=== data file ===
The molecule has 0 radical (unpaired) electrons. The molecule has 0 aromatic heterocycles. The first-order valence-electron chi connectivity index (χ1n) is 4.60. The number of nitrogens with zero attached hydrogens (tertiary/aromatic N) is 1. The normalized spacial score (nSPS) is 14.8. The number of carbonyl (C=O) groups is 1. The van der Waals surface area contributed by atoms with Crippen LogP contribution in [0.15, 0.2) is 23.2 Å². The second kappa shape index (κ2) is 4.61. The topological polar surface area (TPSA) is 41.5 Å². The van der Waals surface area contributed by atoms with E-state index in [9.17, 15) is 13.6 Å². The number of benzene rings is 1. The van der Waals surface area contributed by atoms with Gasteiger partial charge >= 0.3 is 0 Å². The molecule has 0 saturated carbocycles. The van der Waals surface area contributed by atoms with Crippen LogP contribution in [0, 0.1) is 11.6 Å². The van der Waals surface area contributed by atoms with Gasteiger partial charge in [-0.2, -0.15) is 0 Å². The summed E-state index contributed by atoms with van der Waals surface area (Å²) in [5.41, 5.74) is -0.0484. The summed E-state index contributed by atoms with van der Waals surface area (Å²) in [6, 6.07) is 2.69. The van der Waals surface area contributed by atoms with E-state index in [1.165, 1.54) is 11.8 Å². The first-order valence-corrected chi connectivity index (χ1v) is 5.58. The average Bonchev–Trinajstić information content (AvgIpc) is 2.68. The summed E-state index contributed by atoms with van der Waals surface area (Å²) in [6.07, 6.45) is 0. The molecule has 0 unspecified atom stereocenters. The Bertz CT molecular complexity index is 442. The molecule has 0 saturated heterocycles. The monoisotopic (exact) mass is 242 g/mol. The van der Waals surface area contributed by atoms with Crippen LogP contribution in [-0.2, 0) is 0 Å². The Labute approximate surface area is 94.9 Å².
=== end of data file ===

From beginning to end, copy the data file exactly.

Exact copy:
The molecule has 0 radical (unpaired) electrons. The molecule has 0 aromatic heterocycles. The first-order valence-electron chi connectivity index (χ1n) is 4.60. The number of nitrogens with zero attached hydrogens (tertiary/aromatic N) is 1. The normalized spacial score (nSPS) is 14.8. The number of carbonyl (C=O) groups is 1. The van der Waals surface area contributed by atoms with Crippen LogP contribution in [0.15, 0.2) is 23.2 Å². The second kappa shape index (κ2) is 4.61. The topological polar surface area (TPSA) is 41.5 Å². The van der Waals surface area contributed by atoms with E-state index in [9.17, 15) is 13.6 Å². The number of benzene rings is 1. The van der Waals surface area contributed by atoms with Gasteiger partial charge >= 0.3 is 0 Å². The molecule has 0 saturated carbocycles. The van der Waals surface area contributed by atoms with Crippen LogP contribution in [0, 0.1) is 11.6 Å². The van der Waals surface area contributed by atoms with Gasteiger partial charge in [-0.2, -0.15) is 0 Å². The summed E-state index contributed by atoms with van der Waals surface area (Å²) in [5.41, 5.74) is -0.0484. The summed E-state index contributed by atoms with van der Waals surface area (Å²) in [6, 6.07) is 2.69. The van der Waals surface area contributed by atoms with E-state index in [1.165, 1.54) is 11.8 Å². The first-order valence-corrected chi connectivity index (χ1v) is 5.58. The average Bonchev–Trinajstić information content (AvgIpc) is 2.68. The summed E-state index contributed by atoms with van der Waals surface area (Å²) in [6.07, 6.45) is 0. The molecule has 0 unspecified atom stereocenters. The Bertz CT molecular complexity index is 442. The molecule has 0 saturated heterocycles. The monoisotopic (exact) mass is 242 g/mol. The van der Waals surface area contributed by atoms with Crippen LogP contribution in [-0.2, 0) is 0 Å². The Labute approximate surface area is 94.9 Å².